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You can select your chosen login through the Security Settings pane in the configure interface.
 

No Login (select none in configure)

Does exactly what it says on the tin. Forget about authentication to make your site completely public - anyone can browse and edit freely, in classic Wiki style. All visitors are given the TWikiGuest default identity, so you can't track individual user activity.

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ALERT! Note: This setup is not recommended on public websites for security reasons; anyone would be able to change system settings and perform tasks usually restricted to the TWikiAdminGroup.
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ALERT! Note: This setup is not recommended on public websites for security reasons; anyone would be able to change system settings and perform tasks usually restricted to the TWikiAdminGroup.
 

Template Login (select TWiki::Client::TemplateLogin in configure)

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Template Login asks for a username and password in a web page, and processes them using whatever Password Manager you choose. Users can log in and log out.
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Template Login asks for a username and password in a web page, and processes them using whatever Password Manager you choose. Users can log in and log out. Client Sessions are used to remember users.
 

Enabling Template Login

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  1. Use the configure interface to
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  1. Use the configure interface to
 
    1. select the TWiki::Client::TemplateLogin login manager (on the Security Settings pane).
    2. select the appropriate password manager for your system, or provide your own.
  1. Register yourself in the TWikiRegistration topic.
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  TWiki maps the REMOTE_USER that was used to log in to the webserver to a WikiName using the table in TWikiUsers. This table is updated whenever a user registers, so users can choose not to register (in which case their webserver login name is used for their signature) or register (in which case that login name is mapped to their WikiName).
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The same private .htpasswd file used in TWiki Template Login can be used to authenticate Apache users, using the Apache Basic Authentication support. This allows the TWiki registration support to maintain usernames and passwords.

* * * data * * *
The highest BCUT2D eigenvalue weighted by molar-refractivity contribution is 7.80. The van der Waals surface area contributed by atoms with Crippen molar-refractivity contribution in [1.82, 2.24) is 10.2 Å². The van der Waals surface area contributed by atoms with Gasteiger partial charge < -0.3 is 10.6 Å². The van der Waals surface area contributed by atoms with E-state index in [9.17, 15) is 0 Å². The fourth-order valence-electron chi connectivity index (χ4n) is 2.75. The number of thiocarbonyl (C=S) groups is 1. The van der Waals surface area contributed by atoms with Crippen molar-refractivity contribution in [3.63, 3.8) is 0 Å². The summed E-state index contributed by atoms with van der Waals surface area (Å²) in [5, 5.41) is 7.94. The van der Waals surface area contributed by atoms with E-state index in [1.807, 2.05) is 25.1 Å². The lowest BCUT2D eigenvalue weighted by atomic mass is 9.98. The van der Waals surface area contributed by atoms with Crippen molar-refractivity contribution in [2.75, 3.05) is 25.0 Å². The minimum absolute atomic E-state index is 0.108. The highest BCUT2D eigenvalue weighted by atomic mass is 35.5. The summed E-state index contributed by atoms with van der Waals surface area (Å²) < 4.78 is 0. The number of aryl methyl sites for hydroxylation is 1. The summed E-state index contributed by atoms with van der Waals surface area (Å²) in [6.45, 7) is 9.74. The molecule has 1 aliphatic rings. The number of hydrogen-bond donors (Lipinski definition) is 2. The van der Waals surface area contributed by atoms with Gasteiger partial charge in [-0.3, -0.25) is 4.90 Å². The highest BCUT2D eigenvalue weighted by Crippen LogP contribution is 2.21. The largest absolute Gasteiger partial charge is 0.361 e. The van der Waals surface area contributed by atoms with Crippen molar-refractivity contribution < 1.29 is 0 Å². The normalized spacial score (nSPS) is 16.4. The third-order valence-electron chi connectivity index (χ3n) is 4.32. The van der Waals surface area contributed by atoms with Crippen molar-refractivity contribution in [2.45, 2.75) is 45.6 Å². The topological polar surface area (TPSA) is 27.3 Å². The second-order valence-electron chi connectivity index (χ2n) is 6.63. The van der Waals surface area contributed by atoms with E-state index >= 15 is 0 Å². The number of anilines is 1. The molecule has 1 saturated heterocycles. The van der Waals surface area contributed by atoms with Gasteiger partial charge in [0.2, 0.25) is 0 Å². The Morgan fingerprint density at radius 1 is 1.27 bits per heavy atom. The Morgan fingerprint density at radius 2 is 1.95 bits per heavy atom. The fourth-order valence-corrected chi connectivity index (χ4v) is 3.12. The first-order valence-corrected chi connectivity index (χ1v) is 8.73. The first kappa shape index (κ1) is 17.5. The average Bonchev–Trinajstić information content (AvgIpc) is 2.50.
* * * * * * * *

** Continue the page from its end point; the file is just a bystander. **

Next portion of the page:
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The same private .htpasswd file used in TWiki Template Login can be used to authenticate Apache users, using the Apache Basic Authentication support.
  Warning: Do not use the Apache htpasswd program with .htpasswd files generated by TWiki! htpasswd wipes out email addresses that TWiki plants in the info fields of this file.
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Sessions

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TWiki uses the CPAN:CGI::Session and CPAN:CGI::Cookie modules to track sessions using cookies. These modules are de facto standards for session management among Perl programmers. If you can't use Cookies for any reason, CPAN:CGI::Session also supports session tracking using the client IP address. See How to choose an authentication method for a discussion of the pros and cons of the various authentication methods.
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TWiki uses the CPAN:CGI::Session and CPAN:CGI::Cookie modules to track sessions. These modules are de facto standards for session management among Perl programmers. If you can't use Cookies for any reason, CPAN:CGI::Session also supports session tracking using the client IP address.

You don't have to enable sessions to support logins in TWiki. However it is strongly recommended. TWiki needs some way to remember the fact that you logged in from a particular browser, and it uses sessions to do this. If you don;t enable sessions, TWiki will try hard to remember you, but due to limitations in the browsers it may also forget you (and then suddenly remember you again later!). So for the best user experience, you should enable sessions.

  There are a number of TWikiVariables available that you can use to interrogate your current session. You can even add your own session variables to the TWiki cookie. Session variables are referred to as "sticky" variables.
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  • TWiki Username: Your name in WikiNotation, ex: PeterThoeny, is recorded when you register using TWikiRegistration; doing so also generates a personal home page in the Main web.
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TWiki can automatically map an Intranet (Login) Username to a TWiki Username if the {AllowLoginName} is enabled in configure. The default is to use your WikiName as a login name.
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TWiki can automatically map an Intranet (Login) Username to a TWiki Username if the {AllowLoginName} is enabled in configure. The default is to use your WikiName as a login name.